A STORY ABOUT A REAL MAN ^5
It looked as though the new patient was unconscious;
but as soon as the stretcher was placed on the floor he
opened his eyes, rose up on his elbow, looked round the
ward with curiosity, winked at Stepan Ivanovich for some
reason, as much as to say: "How's life, not so bad?" and
gave a deep cough. Evidently his heavy body was severely
battered and he was in great pain. At the first glance
Meresyev did not, for some reason, like the look of this
big bloated figure, and it was with unfriendly eyes that he
watched the two orderlies, two ward maids and the nurse
jointly lift him from the stretcher and place him on the
bed. They awkwardly jerked his stiff, log-like legs, and
Alexei saw the face of the new patient suddenly grow
pallid and break out in beads of perspiration, and he saw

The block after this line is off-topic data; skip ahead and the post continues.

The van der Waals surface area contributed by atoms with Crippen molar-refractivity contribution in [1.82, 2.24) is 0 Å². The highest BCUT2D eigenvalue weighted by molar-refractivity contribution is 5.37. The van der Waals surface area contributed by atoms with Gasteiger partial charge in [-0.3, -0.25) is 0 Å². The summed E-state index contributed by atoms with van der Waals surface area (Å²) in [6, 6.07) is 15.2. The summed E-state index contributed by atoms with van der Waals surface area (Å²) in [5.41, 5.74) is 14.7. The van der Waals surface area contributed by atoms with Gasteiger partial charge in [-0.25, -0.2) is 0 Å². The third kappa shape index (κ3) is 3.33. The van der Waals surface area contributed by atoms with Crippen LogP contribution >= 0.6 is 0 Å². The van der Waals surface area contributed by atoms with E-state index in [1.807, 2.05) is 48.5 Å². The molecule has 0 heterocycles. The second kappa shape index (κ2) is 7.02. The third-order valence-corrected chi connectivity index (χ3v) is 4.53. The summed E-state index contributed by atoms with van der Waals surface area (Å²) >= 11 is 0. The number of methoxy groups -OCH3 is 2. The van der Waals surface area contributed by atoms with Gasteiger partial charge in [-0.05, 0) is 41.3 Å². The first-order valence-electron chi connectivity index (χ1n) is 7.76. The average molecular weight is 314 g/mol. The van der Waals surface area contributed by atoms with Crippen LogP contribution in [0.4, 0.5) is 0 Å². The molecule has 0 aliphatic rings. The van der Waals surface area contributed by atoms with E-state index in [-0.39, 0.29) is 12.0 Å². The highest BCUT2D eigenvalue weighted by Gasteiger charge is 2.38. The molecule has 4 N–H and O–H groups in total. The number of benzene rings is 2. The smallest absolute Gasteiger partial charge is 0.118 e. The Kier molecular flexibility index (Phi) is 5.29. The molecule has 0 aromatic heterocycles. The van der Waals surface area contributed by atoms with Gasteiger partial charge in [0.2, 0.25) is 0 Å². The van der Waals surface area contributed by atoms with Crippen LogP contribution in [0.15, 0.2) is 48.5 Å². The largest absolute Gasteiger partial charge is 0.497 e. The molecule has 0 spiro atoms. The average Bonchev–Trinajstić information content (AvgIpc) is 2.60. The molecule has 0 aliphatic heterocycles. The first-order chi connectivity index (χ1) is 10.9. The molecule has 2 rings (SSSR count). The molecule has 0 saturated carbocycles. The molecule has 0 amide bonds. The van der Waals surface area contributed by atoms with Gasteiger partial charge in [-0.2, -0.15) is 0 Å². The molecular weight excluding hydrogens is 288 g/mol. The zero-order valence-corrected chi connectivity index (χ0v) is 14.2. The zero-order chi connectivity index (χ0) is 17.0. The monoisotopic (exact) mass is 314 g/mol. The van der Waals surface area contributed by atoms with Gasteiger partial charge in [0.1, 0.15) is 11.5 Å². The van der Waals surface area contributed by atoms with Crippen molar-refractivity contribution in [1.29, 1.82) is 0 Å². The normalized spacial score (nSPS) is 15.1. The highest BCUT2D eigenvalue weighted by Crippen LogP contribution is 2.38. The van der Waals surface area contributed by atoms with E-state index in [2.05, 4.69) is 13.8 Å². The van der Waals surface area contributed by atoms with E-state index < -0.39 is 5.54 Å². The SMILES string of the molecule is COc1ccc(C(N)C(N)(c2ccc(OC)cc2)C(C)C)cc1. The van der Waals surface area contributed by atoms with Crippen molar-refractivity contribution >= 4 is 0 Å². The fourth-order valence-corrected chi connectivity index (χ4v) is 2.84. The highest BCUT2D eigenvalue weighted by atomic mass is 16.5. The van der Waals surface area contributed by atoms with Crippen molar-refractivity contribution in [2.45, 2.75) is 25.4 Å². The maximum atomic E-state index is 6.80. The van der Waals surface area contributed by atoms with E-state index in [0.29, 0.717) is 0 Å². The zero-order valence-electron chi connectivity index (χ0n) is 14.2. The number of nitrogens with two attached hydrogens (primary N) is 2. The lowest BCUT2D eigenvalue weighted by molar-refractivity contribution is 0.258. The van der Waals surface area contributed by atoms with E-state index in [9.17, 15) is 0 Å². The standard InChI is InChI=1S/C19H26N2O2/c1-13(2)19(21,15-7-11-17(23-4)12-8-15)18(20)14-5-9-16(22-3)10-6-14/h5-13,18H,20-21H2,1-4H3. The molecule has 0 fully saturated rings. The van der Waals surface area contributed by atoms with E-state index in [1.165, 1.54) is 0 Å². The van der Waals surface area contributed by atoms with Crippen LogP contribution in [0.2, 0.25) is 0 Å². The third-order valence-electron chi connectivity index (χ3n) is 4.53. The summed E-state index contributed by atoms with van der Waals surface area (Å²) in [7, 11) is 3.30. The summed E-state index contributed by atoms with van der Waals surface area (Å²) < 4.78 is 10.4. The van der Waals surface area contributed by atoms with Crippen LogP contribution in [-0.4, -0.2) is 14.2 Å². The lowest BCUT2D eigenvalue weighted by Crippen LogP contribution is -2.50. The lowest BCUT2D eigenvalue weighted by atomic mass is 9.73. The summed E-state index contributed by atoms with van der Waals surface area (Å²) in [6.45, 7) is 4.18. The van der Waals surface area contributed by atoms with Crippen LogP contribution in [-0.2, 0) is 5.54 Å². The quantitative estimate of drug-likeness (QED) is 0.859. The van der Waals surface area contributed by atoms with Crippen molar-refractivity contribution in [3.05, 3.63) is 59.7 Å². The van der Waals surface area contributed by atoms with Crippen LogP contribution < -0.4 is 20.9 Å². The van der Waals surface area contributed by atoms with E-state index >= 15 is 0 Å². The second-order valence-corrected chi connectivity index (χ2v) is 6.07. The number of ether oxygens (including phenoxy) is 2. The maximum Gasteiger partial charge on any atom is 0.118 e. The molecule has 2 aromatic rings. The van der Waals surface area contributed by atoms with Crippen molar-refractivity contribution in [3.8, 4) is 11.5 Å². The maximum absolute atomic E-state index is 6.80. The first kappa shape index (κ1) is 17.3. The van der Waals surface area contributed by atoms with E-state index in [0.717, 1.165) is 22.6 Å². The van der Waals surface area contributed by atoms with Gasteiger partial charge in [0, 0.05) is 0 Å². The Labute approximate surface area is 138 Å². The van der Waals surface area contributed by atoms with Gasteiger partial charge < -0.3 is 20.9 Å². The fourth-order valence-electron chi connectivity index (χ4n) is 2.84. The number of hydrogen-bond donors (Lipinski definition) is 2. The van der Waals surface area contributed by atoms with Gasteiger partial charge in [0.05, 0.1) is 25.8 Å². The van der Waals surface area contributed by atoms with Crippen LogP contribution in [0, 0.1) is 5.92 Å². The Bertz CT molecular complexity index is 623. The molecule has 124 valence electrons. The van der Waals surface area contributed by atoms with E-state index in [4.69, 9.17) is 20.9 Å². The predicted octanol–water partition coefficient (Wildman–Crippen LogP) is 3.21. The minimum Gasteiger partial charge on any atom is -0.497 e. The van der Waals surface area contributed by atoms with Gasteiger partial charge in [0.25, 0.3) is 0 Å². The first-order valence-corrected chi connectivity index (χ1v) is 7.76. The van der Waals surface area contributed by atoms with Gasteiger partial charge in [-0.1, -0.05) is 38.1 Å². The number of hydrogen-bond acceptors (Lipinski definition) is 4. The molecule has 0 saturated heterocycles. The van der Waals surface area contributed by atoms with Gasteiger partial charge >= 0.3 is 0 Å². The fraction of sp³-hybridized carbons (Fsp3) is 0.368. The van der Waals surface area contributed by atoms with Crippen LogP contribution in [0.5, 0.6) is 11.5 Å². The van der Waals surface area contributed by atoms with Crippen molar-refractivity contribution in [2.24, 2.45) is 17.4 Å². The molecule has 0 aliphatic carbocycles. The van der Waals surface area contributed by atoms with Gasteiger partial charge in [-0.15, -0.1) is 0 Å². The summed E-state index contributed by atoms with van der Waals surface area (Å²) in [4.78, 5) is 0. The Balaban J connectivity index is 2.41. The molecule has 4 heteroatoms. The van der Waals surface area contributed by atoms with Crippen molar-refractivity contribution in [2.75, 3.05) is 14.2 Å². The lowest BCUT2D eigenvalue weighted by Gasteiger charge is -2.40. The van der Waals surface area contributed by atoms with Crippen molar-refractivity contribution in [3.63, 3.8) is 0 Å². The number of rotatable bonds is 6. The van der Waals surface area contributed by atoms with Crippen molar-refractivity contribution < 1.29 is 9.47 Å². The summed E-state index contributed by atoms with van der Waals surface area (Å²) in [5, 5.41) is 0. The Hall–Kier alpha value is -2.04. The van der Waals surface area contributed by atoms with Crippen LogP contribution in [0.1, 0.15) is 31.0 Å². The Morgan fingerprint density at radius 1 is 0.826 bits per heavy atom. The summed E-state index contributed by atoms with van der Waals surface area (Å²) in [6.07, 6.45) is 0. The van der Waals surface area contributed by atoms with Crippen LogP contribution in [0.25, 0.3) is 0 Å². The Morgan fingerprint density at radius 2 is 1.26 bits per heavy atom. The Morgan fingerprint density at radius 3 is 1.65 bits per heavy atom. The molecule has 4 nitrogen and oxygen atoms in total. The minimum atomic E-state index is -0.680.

the wince of pain that crossed his lips. But the patient
uttered not a sound; he merely ground his teeth.
As soon as he found himself on the bed, he smoothed
the end of the top sheet over his blanket, piled the books
and notebooks he had brought with him in neat stacks
on top of his bedside cupboard, carefully laid out his
tooth-paste and brush, eau-de-Cologne, shaving tackle
and soap-box on the lower shelf, ran a critical eye over
his handiwork, and then, as if feeling at home at once,
said in a deep, rolling voice:
"Well, let's get acquainted. Regimental Commissar
Semyon Vorobyov. Quiet. Non-smoker. Please, take me
into your company."
He looked round at his wardmates with calm interest,
and Meresyev managed to catch the sharp, critical glance
of his keen, narrow, golden eyes.
"I will not be among you long. I don't know about the
others, but I haven't much time to lie around here. My
troopers are waiting for me. When the ice goes and the
road's dry—I'm off! 'We're the Red Army Cavalry....'
What?" he chattered, filling the ward with his cheerful,
rolling bass voice.
"None of us is here for long. As soon as the ice breaks—
we'll all be off—feet first, into ward number fifty,"
snapped Kukushkin, and abruptly turned to the wall.
There was no ward number fifty in the hospital. That
was the name the patients had given to the mortuary. It
is doubtful whether the Commissar had already heard